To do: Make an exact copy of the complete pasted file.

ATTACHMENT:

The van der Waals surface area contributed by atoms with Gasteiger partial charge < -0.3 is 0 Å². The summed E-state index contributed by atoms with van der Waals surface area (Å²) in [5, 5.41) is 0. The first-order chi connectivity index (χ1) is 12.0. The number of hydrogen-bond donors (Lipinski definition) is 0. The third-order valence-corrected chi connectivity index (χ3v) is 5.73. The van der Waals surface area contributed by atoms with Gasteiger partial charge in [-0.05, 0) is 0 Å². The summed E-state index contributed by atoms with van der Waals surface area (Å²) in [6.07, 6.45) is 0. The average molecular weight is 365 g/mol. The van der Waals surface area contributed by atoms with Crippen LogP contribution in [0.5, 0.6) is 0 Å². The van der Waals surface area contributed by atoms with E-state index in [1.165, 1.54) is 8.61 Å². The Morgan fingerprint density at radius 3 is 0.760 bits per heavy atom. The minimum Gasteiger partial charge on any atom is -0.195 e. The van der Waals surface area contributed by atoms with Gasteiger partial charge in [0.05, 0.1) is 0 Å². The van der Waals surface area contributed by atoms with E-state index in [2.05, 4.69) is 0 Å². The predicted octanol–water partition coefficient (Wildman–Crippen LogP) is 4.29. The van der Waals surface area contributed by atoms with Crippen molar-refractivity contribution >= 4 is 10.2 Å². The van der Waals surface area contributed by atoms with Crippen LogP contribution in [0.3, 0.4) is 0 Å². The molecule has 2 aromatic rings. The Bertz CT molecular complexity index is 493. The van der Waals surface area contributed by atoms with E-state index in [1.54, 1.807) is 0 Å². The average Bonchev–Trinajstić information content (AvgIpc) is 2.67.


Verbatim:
The van der Waals surface area contributed by atoms with Gasteiger partial charge < -0.3 is 0 Å². The summed E-state index contributed by atoms with van der Waals surface area (Å²) in [5, 5.41) is 0. The first-order chi connectivity index (χ1) is 12.0. The number of hydrogen-bond donors (Lipinski definition) is 0. The third-order valence-corrected chi connectivity index (χ3v) is 5.73. The van der Waals surface area contributed by atoms with Gasteiger partial charge in [-0.05, 0) is 0 Å². The summed E-state index contributed by atoms with van der Waals surface area (Å²) in [6.07, 6.45) is 0. The average molecular weight is 365 g/mol. The van der Waals surface area contributed by atoms with Crippen LogP contribution in [0.5, 0.6) is 0 Å². The van der Waals surface area contributed by atoms with E-state index in [1.165, 1.54) is 8.61 Å². The Morgan fingerprint density at radius 3 is 0.760 bits per heavy atom. The minimum Gasteiger partial charge on any atom is -0.195 e. The van der Waals surface area contributed by atoms with Gasteiger partial charge in [0.05, 0.1) is 0 Å². The van der Waals surface area contributed by atoms with E-state index in [2.05, 4.69) is 0 Å². The predicted octanol–water partition coefficient (Wildman–Crippen LogP) is 4.29. The van der Waals surface area contributed by atoms with Crippen molar-refractivity contribution >= 4 is 10.2 Å². The van der Waals surface area contributed by atoms with Crippen LogP contribution in [0.3, 0.4) is 0 Å². The molecule has 2 aromatic rings. The Bertz CT molecular complexity index is 493. The van der Waals surface area contributed by atoms with E-state index in [1.54, 1.807) is 0 Å². The average Bonchev–Trinajstić information content (AvgIpc) is 2.67.